World Cup

England expects they always say, but this year the usual hyperbole being pumped out about the Three Lions' chances at the World Cup is decidedly tepid. With Italy and Uruguay in our path, most fans aren't expecting Woy's Boys to move beyond even the group stages.

It could well be that England are set to exceed every expectation in Brazil, or we could make Capello's 2010 effort look like an Alf Ramsey job – but let's not think about that.

As the English gather around television sets at home and away down the pub, let's not forget the plethora of great teams and talented footballers descending on South America aiming to showcase their talents in front of a global audience.

Here are five teams worth keeping an eye on at World Cup 2014, and who knows, if England flop you may even end up buying one of their shirts...


Belgium
Belgium's Romelu LukakuReuters

Belgium

The hipster-favourites, the underdogs with a chance – Belgium has an almighty squad on paper that could turn in their best performance since finishing fourth in 1986. With a load of young, hungry, proven players featuring in their first World Cup, they're primed to ruffle some feathers.

They have a relatively simple group (better than most anyway) with Russia, South Korea and Algeria, so that should give them some relative comfort to ease themselves into form. Win the group as they are expected to and they could be facing Portugal or Germany of Group G – both big potential scalps.

With so many Belgian internationals in the Premier League – Eden Hazard, Vincent Kompany, Romelu Lukaku, Thomas Vermaelen, Simon Mignolet, Nacer Chadli, Mousa Dembele, Adnan Januzaj, Kevin Mirallas and erm, Marouane Fellaini – there is an added reason for England fans to don the red, yellow and black.


Ghana
Ghana players in disbelief after their dramatic World Cup 2010 exitReuters

Ghana

Oh Ghana. As England faltered in South Africa four years ago the English (and indeed the world) started to root for Ghana – Africa's best team at the tournament by some distance. With the crowd behind them, vuvuzelas extra loud (*shudder*), everyone wanted to see plucky Ghana go far.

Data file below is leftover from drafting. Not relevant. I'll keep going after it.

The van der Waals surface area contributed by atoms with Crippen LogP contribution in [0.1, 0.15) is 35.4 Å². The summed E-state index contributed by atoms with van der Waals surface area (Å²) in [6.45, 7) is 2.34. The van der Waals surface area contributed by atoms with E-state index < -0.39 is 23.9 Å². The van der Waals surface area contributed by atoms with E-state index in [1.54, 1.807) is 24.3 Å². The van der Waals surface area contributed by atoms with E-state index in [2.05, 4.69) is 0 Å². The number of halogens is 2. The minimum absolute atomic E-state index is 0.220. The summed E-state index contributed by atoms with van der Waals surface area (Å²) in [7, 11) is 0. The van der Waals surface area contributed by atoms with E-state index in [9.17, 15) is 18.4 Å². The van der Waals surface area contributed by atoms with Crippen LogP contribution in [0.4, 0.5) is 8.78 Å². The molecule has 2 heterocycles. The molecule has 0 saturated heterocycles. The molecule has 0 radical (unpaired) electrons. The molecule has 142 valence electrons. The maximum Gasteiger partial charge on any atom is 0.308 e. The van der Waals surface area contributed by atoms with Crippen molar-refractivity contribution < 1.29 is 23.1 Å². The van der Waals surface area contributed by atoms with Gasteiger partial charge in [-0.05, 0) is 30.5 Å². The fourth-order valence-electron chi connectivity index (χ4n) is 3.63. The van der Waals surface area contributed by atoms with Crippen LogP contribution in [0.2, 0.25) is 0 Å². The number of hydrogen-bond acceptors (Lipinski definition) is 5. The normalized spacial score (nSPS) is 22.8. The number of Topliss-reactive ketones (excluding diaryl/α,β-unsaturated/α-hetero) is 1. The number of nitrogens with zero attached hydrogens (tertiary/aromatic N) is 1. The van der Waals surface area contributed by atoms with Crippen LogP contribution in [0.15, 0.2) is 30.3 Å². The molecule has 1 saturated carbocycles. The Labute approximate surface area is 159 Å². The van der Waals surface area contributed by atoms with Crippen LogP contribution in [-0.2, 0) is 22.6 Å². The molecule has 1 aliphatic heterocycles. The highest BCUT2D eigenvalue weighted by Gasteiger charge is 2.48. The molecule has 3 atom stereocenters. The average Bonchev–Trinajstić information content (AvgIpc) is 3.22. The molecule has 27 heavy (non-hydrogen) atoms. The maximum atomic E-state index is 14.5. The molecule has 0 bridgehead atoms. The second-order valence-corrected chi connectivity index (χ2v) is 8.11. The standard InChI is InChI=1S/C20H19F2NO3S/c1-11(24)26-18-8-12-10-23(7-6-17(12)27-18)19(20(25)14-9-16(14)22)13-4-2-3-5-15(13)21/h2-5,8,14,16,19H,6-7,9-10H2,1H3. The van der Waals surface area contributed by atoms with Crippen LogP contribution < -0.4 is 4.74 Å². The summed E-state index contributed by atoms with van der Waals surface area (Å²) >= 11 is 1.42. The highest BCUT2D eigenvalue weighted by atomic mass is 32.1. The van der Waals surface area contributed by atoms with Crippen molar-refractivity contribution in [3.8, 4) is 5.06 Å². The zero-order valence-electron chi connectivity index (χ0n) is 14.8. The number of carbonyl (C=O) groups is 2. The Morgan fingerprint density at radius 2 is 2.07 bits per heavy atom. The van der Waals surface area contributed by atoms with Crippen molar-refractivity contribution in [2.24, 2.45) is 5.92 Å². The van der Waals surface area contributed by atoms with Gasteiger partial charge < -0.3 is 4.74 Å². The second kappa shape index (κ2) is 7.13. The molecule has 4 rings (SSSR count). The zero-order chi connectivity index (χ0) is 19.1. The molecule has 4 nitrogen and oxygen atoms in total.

They did, but then Luis Suarez happened, breaking a million hearts with the most cynical, desperate and admittedly quite understandable (wouldn't you?) handball on the goal line to deny Ghana a last second winner in extra time of their Quarter-Final.

The subsequent penalty awarded was missed by striker Asamoah Gyan and the game went to a penalty shoot-out – which the more experienced Uruguay team comfortably won 4-2.

Tears. Actual tears.


Japan
Japan's Shinji Okazaki training hard for the World CupReuters

Japan

Everyone loves Japan, right? Maybe it's their crazy culture, or maybe it's because European and South American teams are always bloody winning and who wouldn't like to see Japan break that hold?

It's probably the culture thing; after all, Pikachu is their team mascot.

Japan have a decent shot at success in a tight Group C against Colombia, Greece and Ivory Coast – but it'll certainly be tough. With United's Shinji Kagawa, Mainz striker Shinji Okazaki in their ranks, they have two players who could unexpectedly end up as some of the best of the tournament.


Bosnia
Bosnia's Edin Dzeko scores in a 2-1 win over Ivory CoastReuters

Bosnia & Herzegovina

They may be entering their first major international football tournament as an independent nation, but don't underestimate Bosnia and Herzegovina. They're ranked 25th in the world; better than Group F opponents Nigeria and Iran.

One would expect Argentina to run rampant in that group, but second place and a possible meeting with France in the last-sixteen is a distinct possibility for the Bosnians. If then possibly facing France wasn't reason enough, their talisman is one Edin Dzeko – you know, the guy who scored 26 goals for Manchester City last season.

The main reason for rallying behind Bosnia however, is their troubled, war-torn past. Success for this nation would cap off one of the World Cup's fairytale stories.


Chile
Chile's Francisco Silva tussles with Northern Ireland's William McKay during a friendlyReuters

Chile

If fast-moving attacking football is what moves you (and let's be honest, it's the joy of every football fan) then chances are you'll like Chile. The reasons for supporting them are plenty. They're a talented bunch (Barcelona's Alexis Sanchez being the star) and in Group B with Spain and Netherlands they're well-positioned underdogs.

Capable of pulling off an upset which could rock the plans of either 2010 finalist, that surely has to be Chile's aim at this home-continent tournament.

They also have an amazing national anthem. Spritely, lively and perfect for drunkenly "singing" along to.